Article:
Wednesday, August 15, 2007

What Would Harry Potter Do?

"Holy Scripture certainly instructs against dabbling in witchcraft. But it doesn't prohibit using imagination in writing, reading and enjoying great fantasy tales."

This quote if from an article by Raymond J. Keating, 'Harry Potter and the Christian allegory', which can be read here.

But an allegory that uses witches? I think of Jesus' use of the Samaritan in his story in answer to the lawyers question 'Who is my neighbour?'. Far from the positive connotations the word has today, Jesus' usage was deeply subversive.

Boy I've got a stinking headache, so I'll stop typing. 'Accio Aspirin'


At 8/15/2007 2:04 AM, Anonymous Pastor Bob Cornwall said...

I think that the Potter books have a strong moral message. Like many works of fantasy, from Lewis to Tolkien magic plays an important role.

The key to Harry is that the books do stir the imagination and they remind us of many excellent virtues -- or at least that is what I read in them (and Harry isn't near as difficult to follow as Lord of the Rings!)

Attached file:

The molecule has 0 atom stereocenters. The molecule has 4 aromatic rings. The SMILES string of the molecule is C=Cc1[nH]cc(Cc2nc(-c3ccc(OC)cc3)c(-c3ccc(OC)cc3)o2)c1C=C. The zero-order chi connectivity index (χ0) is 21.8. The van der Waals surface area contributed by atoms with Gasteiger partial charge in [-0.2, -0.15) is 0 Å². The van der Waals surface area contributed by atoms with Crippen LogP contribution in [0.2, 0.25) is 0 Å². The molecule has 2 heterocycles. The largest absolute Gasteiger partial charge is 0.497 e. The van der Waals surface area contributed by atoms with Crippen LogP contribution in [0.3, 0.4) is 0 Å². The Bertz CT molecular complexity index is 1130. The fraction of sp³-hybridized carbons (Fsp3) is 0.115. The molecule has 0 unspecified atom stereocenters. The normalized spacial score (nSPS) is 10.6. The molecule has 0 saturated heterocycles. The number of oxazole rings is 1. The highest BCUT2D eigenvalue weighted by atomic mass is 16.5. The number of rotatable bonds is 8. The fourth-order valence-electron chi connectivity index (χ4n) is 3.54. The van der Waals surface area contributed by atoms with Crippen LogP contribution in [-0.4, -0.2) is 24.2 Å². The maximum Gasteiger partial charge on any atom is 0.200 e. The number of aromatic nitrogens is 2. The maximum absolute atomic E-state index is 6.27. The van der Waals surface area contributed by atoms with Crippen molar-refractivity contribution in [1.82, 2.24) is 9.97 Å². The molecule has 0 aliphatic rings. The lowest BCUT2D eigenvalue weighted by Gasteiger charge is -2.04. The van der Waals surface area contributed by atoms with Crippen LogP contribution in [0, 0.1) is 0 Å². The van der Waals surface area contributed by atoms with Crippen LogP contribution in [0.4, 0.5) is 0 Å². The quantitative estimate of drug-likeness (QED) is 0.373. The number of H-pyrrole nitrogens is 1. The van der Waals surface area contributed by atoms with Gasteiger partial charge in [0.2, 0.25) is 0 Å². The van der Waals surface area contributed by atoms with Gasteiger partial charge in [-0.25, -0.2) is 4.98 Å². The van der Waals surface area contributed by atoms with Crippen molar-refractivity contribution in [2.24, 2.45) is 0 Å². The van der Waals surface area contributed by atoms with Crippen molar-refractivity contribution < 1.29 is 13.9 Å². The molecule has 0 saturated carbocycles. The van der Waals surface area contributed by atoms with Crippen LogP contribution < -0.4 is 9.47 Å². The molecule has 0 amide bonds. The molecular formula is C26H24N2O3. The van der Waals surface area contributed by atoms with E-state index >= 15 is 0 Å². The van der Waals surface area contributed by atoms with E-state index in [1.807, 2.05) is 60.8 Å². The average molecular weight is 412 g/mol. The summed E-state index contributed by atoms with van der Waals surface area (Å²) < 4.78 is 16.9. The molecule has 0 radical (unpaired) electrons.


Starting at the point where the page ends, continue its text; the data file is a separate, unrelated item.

At 8/15/2007 1:48 PM, Anonymous Steve Hayes said...

Nine out of ten people who use the word "allegory" don't know what it means.

At 8/15/2007 6:21 PM, Anonymous steph said...

What would he do? I reckon he'd stick with good old aspirin too.

At 8/15/2007 8:29 PM, Anonymous Ed Gentry said...

I like many (most) of Chris's sympathetic blog readers find the fundamentalist types Christians deeply problematic. I find myself agreeing with so much of what Chris writes.

I find it very odd that in all our critical thinking we don't seem to have time for a nuanced position on HP. I wonder if we have got caught in the liberal/conservative either/or trap that polarizes the Church and the Academy and which so much of Chris's writings helpfully avoids.

I've only seen two positions on HP. Rowlings work should be read and embraced by all, or they are the expressed work of Satan himself.
Surely we can be more critical and nuanced than this.

If demons and witchcraft are very real, then the expression of caution that HP seems to lean into this realm at many points could hardly be criticized.

Also, as most of you would argue, HP does embody many laudable values, and does much to engender a helpful sense of wonder. Then it would likewise be unwise reject it completely.

I'm very very troubled that we are too easily pushed to the extremes where we can't tolerate due caution and we can't recognize good literature.

At 8/15/2007 8:38 PM, Anonymous Chris Tilling said...

"Harry isn't near as difficult to follow as Lord of the Rings!"
Bob, I totally agree!

Ed, you speak from my heart. Well put.

Steve, am I one of the nine?!


Post a Comment

<< Home